A TAP Stakeholder Webinar was held on June 22, 2015 as a means of proactively informing stakeholders about the TAP program, and encouraging input and feedback through public comment.

TAP Stakeholder Webinar TAP Stakeholder Webinar - June 22, 2015

Staff shared the results of the public comment period with the CRTPO Policy Board on July 9th, 2015.


Funding
The amount of TAP funding available to individual MPOs in each fiscal year is determined by two factors: 50% of the funding amount is based on the population of the MPO; the other 50% of the funding is based on a general apportionment.

The Charlotte Regional Transportation Planning Organization (CRTPO) has been allocated $1.2 million in each of fiscal years 2013, 2014, and 2015 (verified as of June 2015). CRTPO anticipates $1.2 million annually for the duration of the current MAP-21 legislation.

The TAP program is a federal reimbursement program. Funds are available to be programmed for a period of three years after each associated fiscal year (i.e., FY 2013 funds must be programmed by FY 2016). All awarded TAP funds require a 20% state/local match. Projects using TAP funds must be added to the TIP.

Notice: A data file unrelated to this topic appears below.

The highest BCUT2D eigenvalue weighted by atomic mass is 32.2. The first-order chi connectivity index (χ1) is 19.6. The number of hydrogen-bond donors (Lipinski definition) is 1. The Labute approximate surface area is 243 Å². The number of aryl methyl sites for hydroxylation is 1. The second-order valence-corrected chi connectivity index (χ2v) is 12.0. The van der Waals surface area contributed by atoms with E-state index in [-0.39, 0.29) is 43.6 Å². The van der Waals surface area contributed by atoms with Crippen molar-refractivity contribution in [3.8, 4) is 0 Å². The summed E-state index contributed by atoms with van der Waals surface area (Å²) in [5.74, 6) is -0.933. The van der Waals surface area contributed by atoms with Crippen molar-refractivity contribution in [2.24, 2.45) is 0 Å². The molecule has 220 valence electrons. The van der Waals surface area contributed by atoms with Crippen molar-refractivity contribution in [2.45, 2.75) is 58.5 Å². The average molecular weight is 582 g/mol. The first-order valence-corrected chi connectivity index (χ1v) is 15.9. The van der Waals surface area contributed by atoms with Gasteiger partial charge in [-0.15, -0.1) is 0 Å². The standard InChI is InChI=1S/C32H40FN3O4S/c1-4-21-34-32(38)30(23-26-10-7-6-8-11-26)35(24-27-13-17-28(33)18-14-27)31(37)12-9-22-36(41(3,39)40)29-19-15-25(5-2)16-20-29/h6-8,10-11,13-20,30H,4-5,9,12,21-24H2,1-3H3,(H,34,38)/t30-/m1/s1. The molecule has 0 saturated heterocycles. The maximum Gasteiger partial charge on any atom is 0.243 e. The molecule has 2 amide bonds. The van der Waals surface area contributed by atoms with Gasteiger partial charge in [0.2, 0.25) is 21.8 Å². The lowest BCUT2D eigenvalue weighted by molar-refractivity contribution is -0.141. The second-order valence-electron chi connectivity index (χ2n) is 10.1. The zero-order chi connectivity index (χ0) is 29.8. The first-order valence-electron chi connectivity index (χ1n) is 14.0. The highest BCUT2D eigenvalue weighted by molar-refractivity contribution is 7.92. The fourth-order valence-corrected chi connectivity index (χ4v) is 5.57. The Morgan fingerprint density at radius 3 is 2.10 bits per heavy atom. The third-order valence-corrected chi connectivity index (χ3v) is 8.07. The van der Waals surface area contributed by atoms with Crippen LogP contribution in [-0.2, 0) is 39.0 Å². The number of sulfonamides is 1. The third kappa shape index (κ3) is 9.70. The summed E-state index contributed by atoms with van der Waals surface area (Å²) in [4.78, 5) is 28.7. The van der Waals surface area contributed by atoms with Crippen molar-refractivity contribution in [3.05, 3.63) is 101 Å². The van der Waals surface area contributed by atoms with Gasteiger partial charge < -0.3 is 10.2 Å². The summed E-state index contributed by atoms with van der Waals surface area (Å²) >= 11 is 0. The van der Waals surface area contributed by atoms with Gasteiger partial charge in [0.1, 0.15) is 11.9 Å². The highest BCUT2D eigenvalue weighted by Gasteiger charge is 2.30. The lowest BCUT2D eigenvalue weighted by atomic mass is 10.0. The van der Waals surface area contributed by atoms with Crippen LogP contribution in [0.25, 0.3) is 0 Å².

Eligible Project Types
As stated above, TAP funds are available for specific project types.  These project types are determined by FHWA, and generally include planning, design, or construction of projects previously eligible under the Safe Routes to School and Transportation Enhancements programs.  Specific eligible project types include, but are not limited to:

  • Provision of facilities for pedestrians and bicycles;
  • Provision of safety and educational activities for pedestrians and bicyclists;
  • Acquisition of scenic easements and scenic or historic sites;
  • Scenic or historic highway programs;
  • Rehabilitation and operation of historic transportation buildings, structures, or facilities;
  • Preservation of abandoned railway corridors;
  • Archaeological planning and research; and
  • Environmental mitigation.

For a complete and detailed list of eligible project types, please reference FHWA’s On-line Guidance

Eligible Project Sponsors
Eligible project sponsors are also determined by FHWA, and include:

  • Local governments;
  • Regional transportation authorities;
  • Transit agencies;
  • Natural resource or public land agencies;
  • School districts, local education agencies, or schools;
  • Tribal governments; and
  • Any other local or regional governmental entity with responsibility for oversight of transportation or recreational trails (other than a metropolitan planning organization or a State agency).

State DOT’s and MPOs may not directly sponsor projects. In certain instances, DOT’s may partner with local agencies to sponsor projects.
 


CRTPO’s Methodology
CRTPO’s Technical Coordinating Committee (TCC) and Bicycle & Pedestrian Work Group (BPWG) are responsible for development of the TAP Methodology and Criteria Scoring Guide.  The TAP study and development process began in Fall of 2014 and concluded in Summer of 2015.

Development of the methodology began first with recognizing the constraints of TAP as a funding source.  These include the eligible project types, eligible project sponsors, and the limited amount of funding available.